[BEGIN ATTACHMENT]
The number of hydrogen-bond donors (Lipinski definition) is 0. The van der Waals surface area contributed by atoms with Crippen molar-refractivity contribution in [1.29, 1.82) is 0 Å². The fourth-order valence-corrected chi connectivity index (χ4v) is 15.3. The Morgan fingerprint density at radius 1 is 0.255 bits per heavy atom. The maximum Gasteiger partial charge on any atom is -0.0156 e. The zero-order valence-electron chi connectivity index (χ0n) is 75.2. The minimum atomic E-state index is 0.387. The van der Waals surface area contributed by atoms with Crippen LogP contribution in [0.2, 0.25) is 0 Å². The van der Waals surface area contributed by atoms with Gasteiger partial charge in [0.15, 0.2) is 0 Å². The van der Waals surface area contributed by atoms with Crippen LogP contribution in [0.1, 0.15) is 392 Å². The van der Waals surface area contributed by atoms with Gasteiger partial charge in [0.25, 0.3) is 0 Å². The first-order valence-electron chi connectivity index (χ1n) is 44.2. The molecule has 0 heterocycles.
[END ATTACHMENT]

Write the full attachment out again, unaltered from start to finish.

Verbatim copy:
The number of hydrogen-bond donors (Lipinski definition) is 0. The van der Waals surface area contributed by atoms with Crippen molar-refractivity contribution in [1.29, 1.82) is 0 Å². The fourth-order valence-corrected chi connectivity index (χ4v) is 15.3. The Morgan fingerprint density at radius 1 is 0.255 bits per heavy atom. The maximum Gasteiger partial charge on any atom is -0.0156 e. The zero-order valence-electron chi connectivity index (χ0n) is 75.2. The minimum atomic E-state index is 0.387. The van der Waals surface area contributed by atoms with Crippen LogP contribution in [0.2, 0.25) is 0 Å². The van der Waals surface area contributed by atoms with Gasteiger partial charge in [0.15, 0.2) is 0 Å². The van der Waals surface area contributed by atoms with Crippen LogP contribution in [0.1, 0.15) is 392 Å². The van der Waals surface area contributed by atoms with Gasteiger partial charge in [0.25, 0.3) is 0 Å². The first-order valence-electron chi connectivity index (χ1n) is 44.2. The molecule has 0 heterocycles.